December 16, 2014

After the End

Four months ago, I found myself caught between several freelance projects leftover from the summer and a tidal wave of new homework: the beginning of my final year at school. One of those lingering projects was also one of the most satisfying: a comic for Geez magazine's apocalypse-themed winter issue. That issue is now on newsstands and I'm thrilled to be among so many strong and vital voices. I've been following Geez off and on since its inception (I actually remember buying the first issue). I've occasionally thought about contributing, but the timing was never right. I'm glad it finally worked out, even if I was pressed for time. Geez consistently pushes itself in worthwhile directions, and the writing in this issue in particular manages to be severely critical yet unabashedly hopeful. Just the dialectical imbalance I look for in a quasi-religious publication.

My own contribution is an odd one. When I first heard of the theme, I knew immediately that my comic would take aim at liberal suburbia, where the average church member's biggest discomfort on a Sunday morning revolves around the church parking lot. There is something apocalyptic even in this, something revelatory about a place that, despite some good intentions, is so often out of touch with what really matters, unaware of its role in safeguarding structures of oppression.

When I finally started working on my comic, I came to recognize that for many mainstream Christian groups obsessed with the End Times, there's an omnipresent, hermeneutical interplay between inside and outside. A claim to clarity and revelation–being able to read and interpret the "signs of the times" for what they really are–is perhaps what makes most apocalyptic fixations so densely ideological. Concern for the salvation of the world and, by extension, belief in an external, mysterious, universal and ultimately unthinkable Event should, in theory, put such groups in positions of vulnerability. The end of the world is a terrifying, humbling possibility to consider. But precisely the opposite happens. Our belief in the End becomes an article of knowledge: an expectation, a judgment and, most importantly, a possession to which one clings, a locus of power and authority. Such knowledge demarcates the boundaries of the elect and signals a turn inward. If one has a conscience, despair sets in: "Why won't they turn away from their wickedness and join us?" World events, environmental catastrophe; these crises seem to point to something that only an apocalyptic hermeneutic can organize and decipher.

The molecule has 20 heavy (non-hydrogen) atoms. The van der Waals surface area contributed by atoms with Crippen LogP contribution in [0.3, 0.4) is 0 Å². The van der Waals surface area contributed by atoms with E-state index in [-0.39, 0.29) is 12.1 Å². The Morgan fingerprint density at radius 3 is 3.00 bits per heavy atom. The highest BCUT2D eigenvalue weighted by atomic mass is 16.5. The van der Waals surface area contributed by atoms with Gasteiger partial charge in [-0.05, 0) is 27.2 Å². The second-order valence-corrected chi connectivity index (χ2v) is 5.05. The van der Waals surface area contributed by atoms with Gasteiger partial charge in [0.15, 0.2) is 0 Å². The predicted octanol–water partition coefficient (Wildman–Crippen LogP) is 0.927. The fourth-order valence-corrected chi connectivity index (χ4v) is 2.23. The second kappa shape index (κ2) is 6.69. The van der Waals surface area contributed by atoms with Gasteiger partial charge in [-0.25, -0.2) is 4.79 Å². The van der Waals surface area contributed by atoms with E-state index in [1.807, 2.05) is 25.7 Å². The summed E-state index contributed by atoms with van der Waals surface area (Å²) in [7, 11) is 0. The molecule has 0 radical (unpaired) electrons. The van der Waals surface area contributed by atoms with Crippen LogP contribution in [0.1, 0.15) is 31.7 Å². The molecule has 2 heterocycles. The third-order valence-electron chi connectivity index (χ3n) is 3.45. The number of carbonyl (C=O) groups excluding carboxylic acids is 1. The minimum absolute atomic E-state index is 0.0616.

If my comic is at all successful, it pokes fun at how modern obsessions with the end of the world often give way to this kind of insularity, how such fixations define our readings of current events and how our conceptions of the End perpetuate privileged forms of representation. 

The educated white male sitting in the church basement isn't only the most outspoken person in the room–he's also the loudest, and he loves to play devil's advocate. 

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